Glens go ahead ten minutes into the half when a long ball into the
Cambuslang box from Willie Galloway is headed on by Richie Burke. ‘Keeper Jon Connolly rushes from his goal, but instead of reaching for the ball he attempts to hurdle Glens Stephen O’Keane, only succeeding in flattening the pair of them. The loose ball falls to Colin Boylan who hammers it across the goal. McArdle manages to bundle it over the line for his second of the evening.

New Southcroft Park, Rutherglen

‘Lang attacker Ross Donaldson was singled out in the match programme as being one of the handful of Glens old boys it would be ‘Nice to welcome back.’ It certainly wasn’t nice to be back for him. First of all he picks up a booking for persistant back chat to the referee. A couple of minutes later a needless challenge as the ball runs out of play leaves the ref with little option. It’s a second yellow, followed by a red and the long walk down the touchline into the dressing room.

Despite the fact that the ground seems to have working floodlights they are not switched on. The light is clearly fading in the last fifteen minutes or so.

The win is wrapped up with five minutes to go as a move started by the goalkeeper is wrapped up when McDougall knocks in the rebound after Connolly blocks a shot from McArdle with his legs.

The Rutherglen side and their supporters are delighted with this goal and begin an animated celebration on the sidelines. When the final whistle sounds their is much punching of the air and cries of “Yeees!”

The win leaves Glencairn one victory away from confirming promotion to the West Region Super League Division One.

I have more photographs here.

There are some highlights below.

First Half

Second Half

Rutherglen Glencairn: Wilson, Galloway, Fraser, Prunty, Paul, Dickson (Boylan), McArdle, Gentile (McShane), Carr (McDougall), O’Keane, Burke. Subs not used: Hughes and Imrie.

Scorers: McArdle (22, 55), McDougall (85)

Cambuslang Rangers: Connolly, Ferguson, Rea, Doak, Bishop, Hoey, Irvine (Marshall), Kenna (Renwick), Ogilvie, Donaldson, Queen (Docherty). Subs not used: Weir and Templeton.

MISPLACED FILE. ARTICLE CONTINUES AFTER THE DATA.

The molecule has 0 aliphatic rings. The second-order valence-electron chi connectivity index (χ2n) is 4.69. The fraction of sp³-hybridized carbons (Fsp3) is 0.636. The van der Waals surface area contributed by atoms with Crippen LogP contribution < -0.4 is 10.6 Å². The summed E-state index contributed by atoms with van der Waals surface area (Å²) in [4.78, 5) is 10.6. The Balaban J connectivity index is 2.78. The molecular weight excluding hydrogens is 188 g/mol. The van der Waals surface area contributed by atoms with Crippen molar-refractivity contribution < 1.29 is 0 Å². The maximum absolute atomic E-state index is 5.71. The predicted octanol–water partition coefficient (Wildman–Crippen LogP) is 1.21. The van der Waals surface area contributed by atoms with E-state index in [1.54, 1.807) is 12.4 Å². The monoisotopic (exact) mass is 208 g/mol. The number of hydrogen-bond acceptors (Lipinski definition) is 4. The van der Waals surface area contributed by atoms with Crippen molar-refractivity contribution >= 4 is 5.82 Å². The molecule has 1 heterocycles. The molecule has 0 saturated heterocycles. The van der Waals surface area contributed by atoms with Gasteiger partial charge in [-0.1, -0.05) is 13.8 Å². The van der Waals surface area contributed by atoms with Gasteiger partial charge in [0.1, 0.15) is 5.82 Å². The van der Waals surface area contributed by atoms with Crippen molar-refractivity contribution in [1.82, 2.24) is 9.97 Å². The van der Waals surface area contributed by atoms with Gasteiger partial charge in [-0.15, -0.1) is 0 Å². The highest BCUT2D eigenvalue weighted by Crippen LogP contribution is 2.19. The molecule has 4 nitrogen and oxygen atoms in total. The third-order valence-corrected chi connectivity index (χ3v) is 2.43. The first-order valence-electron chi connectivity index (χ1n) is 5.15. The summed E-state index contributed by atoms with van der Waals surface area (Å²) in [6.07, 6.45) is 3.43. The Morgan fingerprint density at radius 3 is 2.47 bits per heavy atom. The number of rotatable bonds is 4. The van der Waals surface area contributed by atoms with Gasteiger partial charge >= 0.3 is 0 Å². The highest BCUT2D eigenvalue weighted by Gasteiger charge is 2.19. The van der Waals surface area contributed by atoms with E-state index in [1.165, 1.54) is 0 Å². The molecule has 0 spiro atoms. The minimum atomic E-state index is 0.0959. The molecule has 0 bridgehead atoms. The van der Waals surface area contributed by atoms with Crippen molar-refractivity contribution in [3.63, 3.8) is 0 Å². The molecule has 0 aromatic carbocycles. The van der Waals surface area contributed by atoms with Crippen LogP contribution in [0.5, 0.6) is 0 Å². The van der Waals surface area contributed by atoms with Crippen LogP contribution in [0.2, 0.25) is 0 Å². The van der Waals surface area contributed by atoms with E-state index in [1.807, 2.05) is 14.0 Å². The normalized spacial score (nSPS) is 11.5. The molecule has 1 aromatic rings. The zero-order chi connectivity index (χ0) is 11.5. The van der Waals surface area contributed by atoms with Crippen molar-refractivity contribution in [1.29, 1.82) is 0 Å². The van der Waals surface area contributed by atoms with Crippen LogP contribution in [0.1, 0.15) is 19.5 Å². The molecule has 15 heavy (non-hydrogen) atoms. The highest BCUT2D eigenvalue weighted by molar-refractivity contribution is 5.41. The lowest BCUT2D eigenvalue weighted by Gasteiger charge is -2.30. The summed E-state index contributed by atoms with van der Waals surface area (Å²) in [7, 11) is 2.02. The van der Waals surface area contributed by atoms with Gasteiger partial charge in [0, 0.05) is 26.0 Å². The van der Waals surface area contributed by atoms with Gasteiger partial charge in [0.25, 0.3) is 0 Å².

Scorer: Ogilvie (28)

Sent Off:
Donaldson (70)

Referee: Frank Connor

Game Forty-Two – St. Mirren Reserves vs. Dundee United Reserves

April 21, 2009

New St Mirren Park, Paisley

St. Mirren Reserves 1 vs. 0 Dundee United Reserves

Scottish Premier Reserve League
Tuesday 21st April 2009, Kick-Off 1.30pm
New St. Mirren Park, Paisley

This was my first visit to New St. Mirren Park. Opened in January of this year, it replaced the old St. Mirren Park (more commonly known as Love Street and soon to be a Tesco) and cost £8M to build. There’s a decent guide to the ground on the Scottish Grounds website.

It’s as close to Paisley St James train station as you could wish for. There doesn’t seem to be anything else nearby, shops, people etc. There is a burger van right enough, directly opposite the ground.

The ticket office at the front of the stadium is open and doing a brisk trade in tickets for this coming Saturday’s Scottish Cup semi-final with Rangers.

The club shop is also open today, although the guy behind the counter doesn’t seem happy about it. It’s quite small, comprable to a corner shop. They’re selling a book on the history of Love Street, as well as a DVD of same. There’s retro replica shirts in the same style the team wore when they lifted the 1987 Scottish Cup. Billy Abercromby’s autobiography ‘Aber’s Gonnae Get Ye!’ is also on prominent display. The book is officially launched tomorrow.